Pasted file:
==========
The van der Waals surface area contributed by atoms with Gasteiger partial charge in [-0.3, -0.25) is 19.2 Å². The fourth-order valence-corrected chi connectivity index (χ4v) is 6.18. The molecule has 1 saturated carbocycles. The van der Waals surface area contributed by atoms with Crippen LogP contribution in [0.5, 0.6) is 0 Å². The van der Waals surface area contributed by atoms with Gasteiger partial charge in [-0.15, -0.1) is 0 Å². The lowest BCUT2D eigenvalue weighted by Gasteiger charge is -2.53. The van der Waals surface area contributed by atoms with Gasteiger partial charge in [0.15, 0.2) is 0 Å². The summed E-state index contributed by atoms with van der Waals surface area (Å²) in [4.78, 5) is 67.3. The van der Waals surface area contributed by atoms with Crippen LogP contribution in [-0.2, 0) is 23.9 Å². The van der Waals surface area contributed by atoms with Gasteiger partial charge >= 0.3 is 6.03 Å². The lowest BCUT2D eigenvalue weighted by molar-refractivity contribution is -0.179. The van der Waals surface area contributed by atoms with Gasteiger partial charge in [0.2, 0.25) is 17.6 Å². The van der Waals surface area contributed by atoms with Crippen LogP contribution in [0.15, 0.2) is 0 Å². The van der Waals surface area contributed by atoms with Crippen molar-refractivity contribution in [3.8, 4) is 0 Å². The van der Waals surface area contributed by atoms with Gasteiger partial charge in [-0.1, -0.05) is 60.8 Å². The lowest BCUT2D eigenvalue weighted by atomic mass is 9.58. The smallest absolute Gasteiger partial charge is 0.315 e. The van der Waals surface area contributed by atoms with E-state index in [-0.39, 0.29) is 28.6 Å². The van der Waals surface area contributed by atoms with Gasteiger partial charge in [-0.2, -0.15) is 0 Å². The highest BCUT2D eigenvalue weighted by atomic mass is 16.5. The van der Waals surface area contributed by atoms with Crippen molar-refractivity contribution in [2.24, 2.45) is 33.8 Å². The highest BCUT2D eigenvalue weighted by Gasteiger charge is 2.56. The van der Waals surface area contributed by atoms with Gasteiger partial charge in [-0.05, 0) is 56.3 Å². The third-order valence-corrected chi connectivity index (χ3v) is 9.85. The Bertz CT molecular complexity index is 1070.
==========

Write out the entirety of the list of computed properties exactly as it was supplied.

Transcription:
The van der Waals surface area contributed by atoms with Gasteiger partial charge in [-0.3, -0.25) is 19.2 Å². The fourth-order valence-corrected chi connectivity index (χ4v) is 6.18. The molecule has 1 saturated carbocycles. The van der Waals surface area contributed by atoms with Crippen LogP contribution in [0.5, 0.6) is 0 Å². The van der Waals surface area contributed by atoms with Gasteiger partial charge in [-0.15, -0.1) is 0 Å². The lowest BCUT2D eigenvalue weighted by Gasteiger charge is -2.53. The van der Waals surface area contributed by atoms with Gasteiger partial charge in [0.15, 0.2) is 0 Å². The summed E-state index contributed by atoms with van der Waals surface area (Å²) in [4.78, 5) is 67.3. The van der Waals surface area contributed by atoms with Crippen LogP contribution in [-0.2, 0) is 23.9 Å². The van der Waals surface area contributed by atoms with Gasteiger partial charge >= 0.3 is 6.03 Å². The lowest BCUT2D eigenvalue weighted by molar-refractivity contribution is -0.179. The van der Waals surface area contributed by atoms with Gasteiger partial charge in [0.2, 0.25) is 17.6 Å². The van der Waals surface area contributed by atoms with Crippen LogP contribution in [0.15, 0.2) is 0 Å². The van der Waals surface area contributed by atoms with Crippen molar-refractivity contribution in [3.8, 4) is 0 Å². The van der Waals surface area contributed by atoms with Gasteiger partial charge in [-0.1, -0.05) is 60.8 Å². The lowest BCUT2D eigenvalue weighted by atomic mass is 9.58. The smallest absolute Gasteiger partial charge is 0.315 e. The van der Waals surface area contributed by atoms with E-state index in [-0.39, 0.29) is 28.6 Å². The van der Waals surface area contributed by atoms with Gasteiger partial charge in [-0.2, -0.15) is 0 Å². The highest BCUT2D eigenvalue weighted by atomic mass is 16.5. The van der Waals surface area contributed by atoms with Crippen molar-refractivity contribution in [2.24, 2.45) is 33.8 Å². The highest BCUT2D eigenvalue weighted by Gasteiger charge is 2.56. The van der Waals surface area contributed by atoms with Gasteiger partial charge in [-0.05, 0) is 56.3 Å². The third-order valence-corrected chi connectivity index (χ3v) is 9.85. The Bertz CT molecular complexity index is 1070.